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Increased Common Fragile Site Expression, Cell Proliferation Defects, and Apoptosis following Conditional Inactivation of Mouse Hus1 in Primary Cultured Cells

Department of Biomedical Sciences, Cornell University, Ithaca, NY 14853, USA.
Molecular Biology of the Cell (Impact Factor: 4.55). 04/2007; 18(3):1044-55. DOI: 10.1091/mbc.E06-10-0957
Source: PubMed

ABSTRACT Targeted disruption of the mouse Hus1 cell cycle checkpoint gene results in embryonic lethality and proliferative arrest in cultured cells. To investigate the essential functions of Hus1, we developed a system for the regulated inactivation of mouse Hus1 in primary fibroblasts. Inactivation of a loxP site-flanked conditional Hus1 allele by using a cre-expressing adenovirus resulted in reduced cell doubling, cell cycle alterations, and increased apoptosis. These phenotypes were associated with a significantly increased frequency of gross chromosomal abnormalities and an S-phase-specific accumulation of phosphorylated histone H2AX, an indicator of double-stranded DNA breaks. To determine whether these chromosomal abnormalities occurred randomly or at specific genomic regions, we assessed the stability of common fragile sites, chromosomal loci that are prone to breakage in cells undergoing replication stress. Hus1 was found to be essential for fragile site stability, because spontaneous chromosomal abnormalities occurred preferentially at common fragile sites upon conditional Hus1 inactivation. Although p53 levels increased after Hus1 loss, deletion of p53 failed to rescue the cell-doubling defect or increased apoptosis in conditional Hus1 knockout cells. In summary, we propose that Hus1 loss leads to chromosomal instability during DNA replication, triggering increased apoptosis and impaired proliferation through p53-independent mechanisms.

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    • "Several studies reported that multiple components of the ATR pathway such as CHK1 [44], HUS1 [45], and Claspin [46], or other ATR substrates, profoundly affected CFS integrity when defective. But how can replication checkpoint promote CFS stability, and most importantly, are the genetic determinants controlling replication checkpoint functions after genome-wide replication arrest conserved even when replication is perturbed specifically at CFS? "
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    ABSTRACT: Common fragile sites (CFS) are heritable nonrandomly distributed loci on human chromosomes that exhibit an increased frequency of chromosomal breakage under conditions of replication stress. They are considered the preferential targets for high genomic instability from the earliest stages of human cancer development, and increased chromosome instability at these loci has been observed following replication stress in a subset of human genetic diseases. Despite their biological and medical relevance, the molecular basis of CFS fragility in vivo has not been fully elucidated. At present, different models have been proposed to explain how instability at CFS arises and multiple factors seem to contribute to their instability. However, all these models involve DNA replication and suggest that replication fork stalling along CFS during DNA synthesis is a very frequent event. Consistent with this, the maintenance of CFS stability relies on the ATR-dependent checkpoint, together with a number of proteins promoting the recovery of stalled replication forks. In this review, we discuss mainly the possible causes that threaten the integrity of CFS in the light of new findings, paying particular attention to the role of the S-phase checkpoint.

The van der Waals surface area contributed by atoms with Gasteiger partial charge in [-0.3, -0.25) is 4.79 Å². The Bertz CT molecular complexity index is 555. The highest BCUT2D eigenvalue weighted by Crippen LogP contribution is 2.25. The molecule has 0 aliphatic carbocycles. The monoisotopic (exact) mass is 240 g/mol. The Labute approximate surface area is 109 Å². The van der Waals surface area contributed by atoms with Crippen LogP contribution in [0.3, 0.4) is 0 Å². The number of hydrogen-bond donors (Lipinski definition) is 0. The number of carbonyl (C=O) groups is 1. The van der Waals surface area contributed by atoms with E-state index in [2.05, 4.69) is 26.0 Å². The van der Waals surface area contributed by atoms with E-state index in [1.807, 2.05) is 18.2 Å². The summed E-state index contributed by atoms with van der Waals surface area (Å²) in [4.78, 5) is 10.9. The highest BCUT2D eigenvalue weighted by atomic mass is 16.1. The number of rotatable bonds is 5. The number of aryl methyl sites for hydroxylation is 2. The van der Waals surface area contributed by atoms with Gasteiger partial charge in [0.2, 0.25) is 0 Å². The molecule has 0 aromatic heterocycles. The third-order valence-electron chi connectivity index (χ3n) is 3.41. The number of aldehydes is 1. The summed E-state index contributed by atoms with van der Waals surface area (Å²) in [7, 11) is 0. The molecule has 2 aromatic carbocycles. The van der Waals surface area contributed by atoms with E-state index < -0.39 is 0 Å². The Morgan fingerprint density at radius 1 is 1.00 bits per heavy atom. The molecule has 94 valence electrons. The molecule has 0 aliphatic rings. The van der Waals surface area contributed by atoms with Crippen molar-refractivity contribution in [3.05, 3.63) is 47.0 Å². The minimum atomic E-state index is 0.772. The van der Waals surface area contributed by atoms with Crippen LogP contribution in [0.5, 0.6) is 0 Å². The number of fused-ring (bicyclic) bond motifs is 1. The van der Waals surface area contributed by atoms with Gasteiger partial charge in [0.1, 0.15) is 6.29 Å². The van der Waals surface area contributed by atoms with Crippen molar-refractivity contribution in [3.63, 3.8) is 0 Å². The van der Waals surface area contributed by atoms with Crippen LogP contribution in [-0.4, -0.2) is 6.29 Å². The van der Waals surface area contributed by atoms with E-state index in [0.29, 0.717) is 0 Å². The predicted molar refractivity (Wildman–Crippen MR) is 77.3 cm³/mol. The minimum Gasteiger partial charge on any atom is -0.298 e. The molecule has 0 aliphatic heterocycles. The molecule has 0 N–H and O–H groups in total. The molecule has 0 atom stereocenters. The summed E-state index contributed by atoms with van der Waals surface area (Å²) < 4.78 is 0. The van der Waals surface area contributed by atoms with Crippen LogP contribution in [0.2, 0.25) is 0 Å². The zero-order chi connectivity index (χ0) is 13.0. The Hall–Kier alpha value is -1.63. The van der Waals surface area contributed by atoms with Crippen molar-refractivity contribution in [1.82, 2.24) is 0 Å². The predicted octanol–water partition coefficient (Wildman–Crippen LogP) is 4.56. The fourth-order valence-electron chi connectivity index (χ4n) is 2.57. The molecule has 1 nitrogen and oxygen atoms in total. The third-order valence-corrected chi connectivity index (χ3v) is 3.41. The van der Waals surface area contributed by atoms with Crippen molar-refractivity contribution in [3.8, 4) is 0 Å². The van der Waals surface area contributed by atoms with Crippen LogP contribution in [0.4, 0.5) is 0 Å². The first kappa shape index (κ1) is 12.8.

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    • "This indicates that apoptosis could occur in a manner independent of p53, which suggests that there must be another mechanism involved. Zhu and Weiss25 have demonstrated that inactivation of mouse Hus1 protein in primary cultured cells leads to chromosomal instability during DNA replication, triggering apoptosis and impairing proliferation through p53-independent mechanisms. In the present case, it is possible that Hus1 protein was blocked, causing apoptosis without activation of p53. "
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    • "Loss of CHK1, but not CHK2, induces breaks at CFSs [120]. Inactivation of HUS1, a member of PCNA-related 9-1-1complex that promotes CHK1 phosphorylation by ATR and is involved in DNA repair, causes increased chromosomal instability at CFSs [121]. SMC1 is necessary for sister chromatid cohesion and DNA repair. "
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    ABSTRACT: Genomic instability, a hallmark of cancer, occurs preferentially at specific genomic regions known as common fragile sites (CFSs). CFSs are evolutionarily conserved and late replicating regions with AT-rich sequences, and CFS instability is correlated with cancer. In the last decade, much progress has been made toward understanding the mechanisms of chromosomal instability at CFSs. However, despite tremendous efforts, identifying a cancer-associated CFS gene (CACG) remains a challenge and little is known about the function of CACGs at most CFS loci. Recent studies of FATS (for Fragile-site Associated Tumor Suppressor), a new CACG at FRA10F, reveal an active role of this CACG in regulating DNA damage checkpoints and suppressing tumorigenesis. The identification of FATS may inspire more discoveries of other uncharacterized CACGs. Further elucidation of the biological functions and clinical significance of CACGs may be exploited for cancer biomarkers and therapeutic benefits.
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